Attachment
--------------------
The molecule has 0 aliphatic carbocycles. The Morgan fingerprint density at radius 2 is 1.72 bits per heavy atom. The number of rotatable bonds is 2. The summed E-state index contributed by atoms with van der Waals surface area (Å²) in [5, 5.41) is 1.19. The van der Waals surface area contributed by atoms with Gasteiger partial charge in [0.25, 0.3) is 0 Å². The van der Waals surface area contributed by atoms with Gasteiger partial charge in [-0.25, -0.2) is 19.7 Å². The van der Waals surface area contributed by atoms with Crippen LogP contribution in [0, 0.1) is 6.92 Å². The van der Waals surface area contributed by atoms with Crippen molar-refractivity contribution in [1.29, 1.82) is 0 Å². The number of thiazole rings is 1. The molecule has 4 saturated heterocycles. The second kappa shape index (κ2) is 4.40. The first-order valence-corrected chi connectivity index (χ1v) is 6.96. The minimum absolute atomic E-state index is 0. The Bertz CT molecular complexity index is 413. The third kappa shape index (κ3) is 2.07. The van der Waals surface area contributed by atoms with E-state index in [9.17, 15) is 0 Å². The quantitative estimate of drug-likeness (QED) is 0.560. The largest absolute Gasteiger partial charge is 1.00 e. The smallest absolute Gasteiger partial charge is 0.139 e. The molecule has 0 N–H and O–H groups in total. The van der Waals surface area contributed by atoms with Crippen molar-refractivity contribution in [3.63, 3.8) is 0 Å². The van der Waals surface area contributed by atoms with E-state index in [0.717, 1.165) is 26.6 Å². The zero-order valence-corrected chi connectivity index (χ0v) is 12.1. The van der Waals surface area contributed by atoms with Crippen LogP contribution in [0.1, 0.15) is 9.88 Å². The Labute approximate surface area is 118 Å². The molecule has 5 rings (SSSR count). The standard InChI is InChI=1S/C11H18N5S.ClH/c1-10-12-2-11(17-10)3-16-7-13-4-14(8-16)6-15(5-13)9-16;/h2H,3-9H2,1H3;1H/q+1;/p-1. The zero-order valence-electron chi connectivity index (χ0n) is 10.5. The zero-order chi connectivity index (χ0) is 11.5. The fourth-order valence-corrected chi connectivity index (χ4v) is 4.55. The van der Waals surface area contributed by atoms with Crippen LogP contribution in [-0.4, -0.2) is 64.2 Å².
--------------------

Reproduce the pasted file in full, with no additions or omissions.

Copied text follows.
The molecule has 0 aliphatic carbocycles. The Morgan fingerprint density at radius 2 is 1.72 bits per heavy atom. The number of rotatable bonds is 2. The summed E-state index contributed by atoms with van der Waals surface area (Å²) in [5, 5.41) is 1.19. The van der Waals surface area contributed by atoms with Gasteiger partial charge in [0.25, 0.3) is 0 Å². The van der Waals surface area contributed by atoms with Gasteiger partial charge in [-0.25, -0.2) is 19.7 Å². The van der Waals surface area contributed by atoms with Crippen LogP contribution in [0, 0.1) is 6.92 Å². The van der Waals surface area contributed by atoms with Crippen molar-refractivity contribution in [1.29, 1.82) is 0 Å². The number of thiazole rings is 1. The molecule has 4 saturated heterocycles. The second kappa shape index (κ2) is 4.40. The first-order valence-corrected chi connectivity index (χ1v) is 6.96. The minimum absolute atomic E-state index is 0. The Bertz CT molecular complexity index is 413. The third kappa shape index (κ3) is 2.07. The van der Waals surface area contributed by atoms with E-state index in [9.17, 15) is 0 Å². The quantitative estimate of drug-likeness (QED) is 0.560. The largest absolute Gasteiger partial charge is 1.00 e. The smallest absolute Gasteiger partial charge is 0.139 e. The molecule has 0 N–H and O–H groups in total. The van der Waals surface area contributed by atoms with Crippen molar-refractivity contribution in [3.63, 3.8) is 0 Å². The van der Waals surface area contributed by atoms with E-state index in [0.717, 1.165) is 26.6 Å². The zero-order valence-corrected chi connectivity index (χ0v) is 12.1. The van der Waals surface area contributed by atoms with Crippen LogP contribution in [0.1, 0.15) is 9.88 Å². The Labute approximate surface area is 118 Å². The molecule has 5 rings (SSSR count). The standard InChI is InChI=1S/C11H18N5S.ClH/c1-10-12-2-11(17-10)3-16-7-13-4-14(8-16)6-15(5-13)9-16;/h2H,3-9H2,1H3;1H/q+1;/p-1. The zero-order valence-electron chi connectivity index (χ0n) is 10.5. The zero-order chi connectivity index (χ0) is 11.5. The fourth-order valence-corrected chi connectivity index (χ4v) is 4.55. The van der Waals surface area contributed by atoms with Crippen LogP contribution in [-0.4, -0.2) is 64.2 Å².